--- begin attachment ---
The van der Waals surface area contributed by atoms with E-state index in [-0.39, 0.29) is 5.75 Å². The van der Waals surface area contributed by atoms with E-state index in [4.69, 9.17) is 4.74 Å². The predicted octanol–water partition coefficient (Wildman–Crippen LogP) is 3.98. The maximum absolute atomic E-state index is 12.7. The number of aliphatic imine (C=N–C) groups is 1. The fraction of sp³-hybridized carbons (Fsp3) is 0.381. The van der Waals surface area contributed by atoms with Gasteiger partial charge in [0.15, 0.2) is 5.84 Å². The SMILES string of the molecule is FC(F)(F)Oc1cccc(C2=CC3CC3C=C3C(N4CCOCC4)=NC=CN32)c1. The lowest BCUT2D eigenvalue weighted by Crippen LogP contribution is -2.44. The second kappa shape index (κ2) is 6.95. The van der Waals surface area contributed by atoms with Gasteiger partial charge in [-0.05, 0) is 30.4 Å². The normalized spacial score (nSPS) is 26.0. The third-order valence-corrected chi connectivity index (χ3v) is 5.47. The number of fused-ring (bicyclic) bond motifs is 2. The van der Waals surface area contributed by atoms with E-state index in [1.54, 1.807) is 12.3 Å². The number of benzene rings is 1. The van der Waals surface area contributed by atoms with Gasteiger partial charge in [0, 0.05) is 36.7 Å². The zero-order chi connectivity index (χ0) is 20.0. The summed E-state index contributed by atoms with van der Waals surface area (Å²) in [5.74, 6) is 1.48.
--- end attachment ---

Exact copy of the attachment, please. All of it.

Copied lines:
The van der Waals surface area contributed by atoms with E-state index in [-0.39, 0.29) is 5.75 Å². The van der Waals surface area contributed by atoms with E-state index in [4.69, 9.17) is 4.74 Å². The predicted octanol–water partition coefficient (Wildman–Crippen LogP) is 3.98. The maximum absolute atomic E-state index is 12.7. The number of aliphatic imine (C=N–C) groups is 1. The fraction of sp³-hybridized carbons (Fsp3) is 0.381. The van der Waals surface area contributed by atoms with Gasteiger partial charge in [0.15, 0.2) is 5.84 Å². The SMILES string of the molecule is FC(F)(F)Oc1cccc(C2=CC3CC3C=C3C(N4CCOCC4)=NC=CN32)c1. The lowest BCUT2D eigenvalue weighted by Crippen LogP contribution is -2.44. The second kappa shape index (κ2) is 6.95. The van der Waals surface area contributed by atoms with Gasteiger partial charge in [-0.05, 0) is 30.4 Å². The normalized spacial score (nSPS) is 26.0. The third-order valence-corrected chi connectivity index (χ3v) is 5.47. The number of fused-ring (bicyclic) bond motifs is 2. The van der Waals surface area contributed by atoms with E-state index in [1.54, 1.807) is 12.3 Å². The number of benzene rings is 1. The van der Waals surface area contributed by atoms with Gasteiger partial charge in [0, 0.05) is 36.7 Å². The zero-order chi connectivity index (χ0) is 20.0. The summed E-state index contributed by atoms with van der Waals surface area (Å²) in [5.74, 6) is 1.48.